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Steven Wilson: Get All You Deserve (Limited Deluxe Edition)

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Steven Wilson—Get All You DeserveSteven WIlson

Get All You Deserve (Limited Deluxe Edition)

Kscope Music

2012

When Steven Wilson decided to go solo after fronting the popular progressive/psychedelic group Porcupine Tree for 20 years, it was an opportunity to stretch beyond the confines that he'd ultimately created for himself in a group that also began as a solo project, albeit not under his own name. PT may have ultimately been his band but, as he said in a 2012 All About Jazz interview:

"When you have a group of musicians, you're inherently a democracy; the area you all meet on is, by definition, relatively small. By that I mean the area upon which we can all agree—this is the kind of music that we want to play—becomes relatively small. And that, in a way, is what gives the band its identity. And I'm not knocking it. I'm not saying that this is necessarily a bad thing."


Still, unshackled by the inherent confines of a band and, perhaps more importantly, a brand, Insurgentes (Kscope, 2009) gave Wilson the freedom to expand and integrate his "love of noise music, industrial music, electronic music and drone music" within a more complex progressive music that Porcupine Tree would simply have been incapable of executing. An even greater step forward, the double-disc Grace for Drowning (Kscope, 2011) was clearly informed by the singer/guitarist/keyboardist's work remixing, amongst others, the majority of the King Crimson catalog for surround sound, in particular Lizard (DGM Live, 1971), the progressive rock group's "problem child... an album that stereo could not contain."

Wilson's reach has continued to grow as both a writer/performer and as the "go to guy" for surround (and, in many cases, new and equally revelatory stereo) mixes for other legacy groups including Jethro Tull, Emerson, Lake & Palmer and Caravan—in addition to providing the same service to new releases from contemporary groups like Opeth and Anethema. But more than the sum of its parts, what's elevated Wilson's own music to a level even he could not have predicted has been the serendipitous formation of a band so exceptional that, as of this writing, he's back in the studio recording his third solo album—the first to feature new material written specifically for and performed exclusively by this band—and gearing up for a tour that will take up most of 2013.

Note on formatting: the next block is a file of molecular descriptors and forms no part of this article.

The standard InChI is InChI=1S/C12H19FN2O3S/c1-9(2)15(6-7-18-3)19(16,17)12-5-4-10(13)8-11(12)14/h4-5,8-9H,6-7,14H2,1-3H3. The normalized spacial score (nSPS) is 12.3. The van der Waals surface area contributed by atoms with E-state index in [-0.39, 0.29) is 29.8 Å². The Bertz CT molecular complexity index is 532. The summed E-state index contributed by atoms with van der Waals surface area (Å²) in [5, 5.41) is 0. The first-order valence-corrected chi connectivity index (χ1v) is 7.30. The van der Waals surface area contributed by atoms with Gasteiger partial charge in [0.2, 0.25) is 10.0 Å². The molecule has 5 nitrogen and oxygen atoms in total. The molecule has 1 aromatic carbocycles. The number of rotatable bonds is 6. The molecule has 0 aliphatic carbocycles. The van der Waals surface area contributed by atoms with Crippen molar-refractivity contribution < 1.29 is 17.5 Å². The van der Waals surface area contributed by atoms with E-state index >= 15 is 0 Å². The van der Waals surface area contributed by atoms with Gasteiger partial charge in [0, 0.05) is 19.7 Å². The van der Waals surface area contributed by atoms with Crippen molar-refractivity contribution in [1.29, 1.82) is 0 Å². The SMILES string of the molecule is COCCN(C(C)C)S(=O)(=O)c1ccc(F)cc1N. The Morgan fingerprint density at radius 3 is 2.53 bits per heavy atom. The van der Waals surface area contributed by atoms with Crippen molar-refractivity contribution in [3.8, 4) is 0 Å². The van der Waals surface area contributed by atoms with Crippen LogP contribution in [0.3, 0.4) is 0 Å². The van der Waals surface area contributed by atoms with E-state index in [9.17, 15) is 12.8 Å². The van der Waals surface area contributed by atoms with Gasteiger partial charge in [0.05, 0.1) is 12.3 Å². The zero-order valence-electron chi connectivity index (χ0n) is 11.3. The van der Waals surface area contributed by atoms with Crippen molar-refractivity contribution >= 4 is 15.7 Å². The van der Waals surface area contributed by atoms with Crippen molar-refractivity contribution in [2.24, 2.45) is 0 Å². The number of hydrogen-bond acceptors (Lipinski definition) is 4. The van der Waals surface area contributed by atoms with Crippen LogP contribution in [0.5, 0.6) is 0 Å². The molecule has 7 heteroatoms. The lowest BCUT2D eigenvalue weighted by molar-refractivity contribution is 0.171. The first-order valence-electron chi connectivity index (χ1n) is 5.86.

The band's 2011 tour, in support of Grace for Drowning, hit Montreal late in the fall, and was exhilarating evidence of a collective that—with many of its players coming from backgrounds in jazz and improvised music, and despite playing largely structured and choreographed music—lent Wilson's music even greater depth and breadth; the consequence of an improvisational spirit and a deeper, more sophisticated language. It was one of the year's best shows, and Get All You Deserve—recorded five months later in Mexico City—is the perfect document of a band at its relative inception. Unlike the Montreal show, It also provides a sneak peek into the new record, with a live version of the 12-minute, episodic "Luminol" being road tested with stellar results.

Get All You Deserve comes as either a DVD, a Blu-Ray or a Limited Deluxe Edition, which includes both video formats as well as the entire two-hour concert—minus the intro and outro, taken from Wilson's ambient/drone project, Bass Communion—on two CDs, in a slip-cased, hardback DVD-size book with 40 pages of tour photos, information and a brief liner from Wilson. It's further evidence of his commitment to more than just the music; not unlike Germany's ECM label, of which he's a fan, Wilson sees a bigger picture, one where the music is released in packages that are also aesthetically beautiful—things to have and to hold, as much as to hear and see. Directed and edited by Lasse Hoile—whose distinctive style has created a visual branding of sorts for Wilson and Porcupine Tree since first teaming up for the cover of In Absentia (Lava, 2002)—his approach may rankle those who take issue with fast cuts, but in the context of music where there's a lot happening across the stage all the time, it ultimately works to engender the same kind of exhilaration as actually being there.

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